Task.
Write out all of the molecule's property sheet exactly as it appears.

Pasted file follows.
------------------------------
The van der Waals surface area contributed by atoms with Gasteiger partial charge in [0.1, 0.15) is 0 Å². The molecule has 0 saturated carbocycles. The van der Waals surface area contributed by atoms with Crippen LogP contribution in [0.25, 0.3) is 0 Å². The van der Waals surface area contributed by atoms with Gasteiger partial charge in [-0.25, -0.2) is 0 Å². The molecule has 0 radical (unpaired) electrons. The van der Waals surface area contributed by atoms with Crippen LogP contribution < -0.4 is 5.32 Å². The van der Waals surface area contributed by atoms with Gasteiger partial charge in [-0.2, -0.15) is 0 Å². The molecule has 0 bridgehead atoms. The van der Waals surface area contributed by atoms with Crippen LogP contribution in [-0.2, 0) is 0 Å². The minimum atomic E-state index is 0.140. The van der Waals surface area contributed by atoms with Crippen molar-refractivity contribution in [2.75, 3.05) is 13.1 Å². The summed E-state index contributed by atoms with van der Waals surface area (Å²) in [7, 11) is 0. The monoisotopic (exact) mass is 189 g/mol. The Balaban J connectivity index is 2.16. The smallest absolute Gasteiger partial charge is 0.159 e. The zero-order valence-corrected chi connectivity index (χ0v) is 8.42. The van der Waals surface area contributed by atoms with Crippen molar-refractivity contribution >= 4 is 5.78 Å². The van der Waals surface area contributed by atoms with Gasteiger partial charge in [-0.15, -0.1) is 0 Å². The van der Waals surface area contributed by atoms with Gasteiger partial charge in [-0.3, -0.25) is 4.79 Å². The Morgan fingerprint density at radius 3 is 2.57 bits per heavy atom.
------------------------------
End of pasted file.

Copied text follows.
The van der Waals surface area contributed by atoms with Gasteiger partial charge in [0.1, 0.15) is 0 Å². The molecule has 0 saturated carbocycles. The van der Waals surface area contributed by atoms with Crippen LogP contribution in [0.25, 0.3) is 0 Å². The van der Waals surface area contributed by atoms with Gasteiger partial charge in [-0.25, -0.2) is 0 Å². The molecule has 0 radical (unpaired) electrons. The van der Waals surface area contributed by atoms with Crippen LogP contribution < -0.4 is 5.32 Å². The van der Waals surface area contributed by atoms with Gasteiger partial charge in [-0.2, -0.15) is 0 Å². The molecule has 0 bridgehead atoms. The van der Waals surface area contributed by atoms with Crippen LogP contribution in [-0.2, 0) is 0 Å². The minimum atomic E-state index is 0.140. The van der Waals surface area contributed by atoms with Crippen molar-refractivity contribution in [2.75, 3.05) is 13.1 Å². The summed E-state index contributed by atoms with van der Waals surface area (Å²) in [7, 11) is 0. The monoisotopic (exact) mass is 189 g/mol. The Balaban J connectivity index is 2.16. The smallest absolute Gasteiger partial charge is 0.159 e. The zero-order valence-corrected chi connectivity index (χ0v) is 8.42. The van der Waals surface area contributed by atoms with Crippen molar-refractivity contribution >= 4 is 5.78 Å². The van der Waals surface area contributed by atoms with Gasteiger partial charge in [-0.15, -0.1) is 0 Å². The van der Waals surface area contributed by atoms with Gasteiger partial charge in [-0.3, -0.25) is 4.79 Å². The Morgan fingerprint density at radius 3 is 2.57 bits per heavy atom.